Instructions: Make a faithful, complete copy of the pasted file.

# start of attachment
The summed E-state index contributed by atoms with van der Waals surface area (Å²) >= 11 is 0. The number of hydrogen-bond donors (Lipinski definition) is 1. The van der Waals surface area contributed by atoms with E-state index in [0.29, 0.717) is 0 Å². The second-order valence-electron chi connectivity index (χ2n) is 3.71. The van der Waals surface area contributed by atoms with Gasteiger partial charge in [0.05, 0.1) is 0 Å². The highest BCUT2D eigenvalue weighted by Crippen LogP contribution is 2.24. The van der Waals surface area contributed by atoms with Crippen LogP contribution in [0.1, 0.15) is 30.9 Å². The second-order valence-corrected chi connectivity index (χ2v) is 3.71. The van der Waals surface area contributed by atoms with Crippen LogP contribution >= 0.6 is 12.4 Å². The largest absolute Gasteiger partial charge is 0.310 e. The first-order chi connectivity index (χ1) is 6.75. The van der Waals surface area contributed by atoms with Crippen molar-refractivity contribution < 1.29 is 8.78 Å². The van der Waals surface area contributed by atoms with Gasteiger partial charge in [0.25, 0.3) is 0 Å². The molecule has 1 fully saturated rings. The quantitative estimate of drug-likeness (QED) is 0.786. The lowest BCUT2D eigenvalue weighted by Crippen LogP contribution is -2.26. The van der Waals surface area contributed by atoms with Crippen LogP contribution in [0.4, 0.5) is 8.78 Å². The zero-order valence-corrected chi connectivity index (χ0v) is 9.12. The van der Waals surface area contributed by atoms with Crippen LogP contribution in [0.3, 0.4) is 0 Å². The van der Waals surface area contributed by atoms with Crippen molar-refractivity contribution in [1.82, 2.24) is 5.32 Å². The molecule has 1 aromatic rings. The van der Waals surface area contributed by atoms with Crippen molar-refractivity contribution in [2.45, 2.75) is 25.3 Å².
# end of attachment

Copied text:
The summed E-state index contributed by atoms with van der Waals surface area (Å²) >= 11 is 0. The number of hydrogen-bond donors (Lipinski definition) is 1. The van der Waals surface area contributed by atoms with E-state index in [0.29, 0.717) is 0 Å². The second-order valence-electron chi connectivity index (χ2n) is 3.71. The van der Waals surface area contributed by atoms with Gasteiger partial charge in [0.05, 0.1) is 0 Å². The highest BCUT2D eigenvalue weighted by Crippen LogP contribution is 2.24. The van der Waals surface area contributed by atoms with Crippen LogP contribution in [0.1, 0.15) is 30.9 Å². The second-order valence-corrected chi connectivity index (χ2v) is 3.71. The van der Waals surface area contributed by atoms with Crippen LogP contribution >= 0.6 is 12.4 Å². The largest absolute Gasteiger partial charge is 0.310 e. The first-order chi connectivity index (χ1) is 6.75. The van der Waals surface area contributed by atoms with Crippen molar-refractivity contribution < 1.29 is 8.78 Å². The van der Waals surface area contributed by atoms with Gasteiger partial charge in [0.25, 0.3) is 0 Å². The molecule has 1 fully saturated rings. The quantitative estimate of drug-likeness (QED) is 0.786. The lowest BCUT2D eigenvalue weighted by Crippen LogP contribution is -2.26. The van der Waals surface area contributed by atoms with Crippen LogP contribution in [0.4, 0.5) is 8.78 Å². The zero-order valence-corrected chi connectivity index (χ0v) is 9.12. The van der Waals surface area contributed by atoms with Crippen LogP contribution in [0.3, 0.4) is 0 Å². The van der Waals surface area contributed by atoms with Crippen molar-refractivity contribution in [1.82, 2.24) is 5.32 Å². The molecule has 1 aromatic rings. The van der Waals surface area contributed by atoms with Crippen molar-refractivity contribution in [2.45, 2.75) is 25.3 Å².